The Definition of a CPA

I’m going to digress from the subject of taxes for a moment and talk about another problem: the changing image of the CPA. With the ENRON debacle and the pending demise of one of the largest auditing and consulting firms in the world, how should you look at the accountant down the street?
Think of it like this: When you need medical advice, you go to a doctor, and then it is often recommended that you get a second opinion. When you want legal advice, you go to an attorney. If you didn’t like what he has to say, you find another attorney, a sort of “second opinion.” But when you go to your accountant, that’s it. Whatever he says goes. Ask a few questions, get some information, but once out of the accountant’s mouth, that’s the way it is. And let me tell you, it’s nice to have that kind of reputation.

But all of that is changing. The various scandals in the national media have people looking at CPAs and wondering if they really are all they have been built up to be.

The truth is that most CPAs don’t audit Fortune 500 companies. Most CPAs don’t do any audits at all. They are employed in every industry doing everything imaginable. But they have a background in accounting so they understand the numbers.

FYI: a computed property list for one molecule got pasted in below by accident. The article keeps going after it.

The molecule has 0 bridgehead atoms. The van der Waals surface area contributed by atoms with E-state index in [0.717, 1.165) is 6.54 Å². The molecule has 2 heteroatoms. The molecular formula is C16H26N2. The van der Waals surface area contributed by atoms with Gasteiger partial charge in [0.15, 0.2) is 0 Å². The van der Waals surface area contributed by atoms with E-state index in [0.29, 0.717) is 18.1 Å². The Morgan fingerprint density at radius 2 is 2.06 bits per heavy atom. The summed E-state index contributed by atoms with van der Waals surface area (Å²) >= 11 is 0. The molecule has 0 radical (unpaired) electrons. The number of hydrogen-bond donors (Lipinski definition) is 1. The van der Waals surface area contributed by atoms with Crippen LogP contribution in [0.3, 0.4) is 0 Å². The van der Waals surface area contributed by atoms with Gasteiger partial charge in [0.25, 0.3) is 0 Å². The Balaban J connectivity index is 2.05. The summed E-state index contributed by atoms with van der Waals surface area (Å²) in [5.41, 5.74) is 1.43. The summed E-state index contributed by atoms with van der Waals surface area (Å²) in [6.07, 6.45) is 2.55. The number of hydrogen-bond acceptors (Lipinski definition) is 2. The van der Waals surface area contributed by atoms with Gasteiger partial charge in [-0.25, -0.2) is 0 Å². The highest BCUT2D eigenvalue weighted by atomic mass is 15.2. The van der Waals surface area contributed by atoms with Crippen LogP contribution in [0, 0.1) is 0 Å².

In Knoxville there are quite a few practicing attorneys who are also CPAs. There are several doctors who hold CPA certificates. There are also engineers, bankers, general contractors, corporate executives who hold CPA certificates. Every year the FBI recruits heavily from the accounting programs of the area colleges. As it turns out, accounting is a great background from which you can get into any business you want. Because every business needs accounting.

So, what about your neighborhood Certified Public Accountant? ENRON and Arthur Andersen haven’t changed him in the least. He still spends his days preparing financial statements for small businesses, talking about tax planning with clients, preparing tax returns, helping set up business information systems. He still works fifty or sixty hours a week or longer because that is what it takes to keep in touch with his clients and to keep up with the changes in the rules. He also coaches little league, goes to PTO meetings (he’s probably the treasurer), and does all the same things that you do, with all the same worries that you have. He even wishes he had someone else to do his tax return. Nothing about him has changed and you shouldn’t judge him by the actions of people in Houston or Chicago. He worked very hard to get the designation and he has built his business on integrity and independence. He’s a great addition to the neighborhood.